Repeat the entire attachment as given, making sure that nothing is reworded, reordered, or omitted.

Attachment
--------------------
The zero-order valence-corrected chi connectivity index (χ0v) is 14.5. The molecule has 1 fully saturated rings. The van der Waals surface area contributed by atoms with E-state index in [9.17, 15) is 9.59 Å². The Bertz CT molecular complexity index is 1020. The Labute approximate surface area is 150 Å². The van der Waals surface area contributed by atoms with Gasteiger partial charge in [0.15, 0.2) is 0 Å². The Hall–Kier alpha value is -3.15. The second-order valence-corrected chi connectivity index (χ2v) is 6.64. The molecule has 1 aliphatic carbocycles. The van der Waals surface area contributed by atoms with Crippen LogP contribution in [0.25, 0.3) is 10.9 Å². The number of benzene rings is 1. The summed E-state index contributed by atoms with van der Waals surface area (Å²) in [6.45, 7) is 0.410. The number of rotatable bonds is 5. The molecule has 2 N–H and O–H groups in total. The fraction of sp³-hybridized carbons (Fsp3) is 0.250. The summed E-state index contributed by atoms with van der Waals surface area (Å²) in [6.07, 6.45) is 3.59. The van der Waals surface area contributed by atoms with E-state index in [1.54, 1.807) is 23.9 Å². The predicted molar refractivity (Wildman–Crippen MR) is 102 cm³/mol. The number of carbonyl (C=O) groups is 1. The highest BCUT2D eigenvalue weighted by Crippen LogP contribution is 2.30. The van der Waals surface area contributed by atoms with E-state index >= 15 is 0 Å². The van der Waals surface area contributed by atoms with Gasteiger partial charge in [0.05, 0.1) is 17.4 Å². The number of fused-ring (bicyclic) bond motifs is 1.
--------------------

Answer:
The zero-order valence-corrected chi connectivity index (χ0v) is 14.5. The molecule has 1 fully saturated rings. The van der Waals surface area contributed by atoms with E-state index in [9.17, 15) is 9.59 Å². The Bertz CT molecular complexity index is 1020. The Labute approximate surface area is 150 Å². The van der Waals surface area contributed by atoms with Gasteiger partial charge in [0.15, 0.2) is 0 Å². The Hall–Kier alpha value is -3.15. The second-order valence-corrected chi connectivity index (χ2v) is 6.64. The molecule has 1 aliphatic carbocycles. The van der Waals surface area contributed by atoms with Crippen LogP contribution in [0.25, 0.3) is 10.9 Å². The number of benzene rings is 1. The summed E-state index contributed by atoms with van der Waals surface area (Å²) in [6.45, 7) is 0.410. The number of rotatable bonds is 5. The molecule has 2 N–H and O–H groups in total. The fraction of sp³-hybridized carbons (Fsp3) is 0.250. The summed E-state index contributed by atoms with van der Waals surface area (Å²) in [6.07, 6.45) is 3.59. The van der Waals surface area contributed by atoms with E-state index in [1.54, 1.807) is 23.9 Å². The predicted molar refractivity (Wildman–Crippen MR) is 102 cm³/mol. The number of carbonyl (C=O) groups is 1. The highest BCUT2D eigenvalue weighted by Crippen LogP contribution is 2.30. The van der Waals surface area contributed by atoms with E-state index >= 15 is 0 Å². The van der Waals surface area contributed by atoms with Gasteiger partial charge in [0.05, 0.1) is 17.4 Å². The number of fused-ring (bicyclic) bond motifs is 1.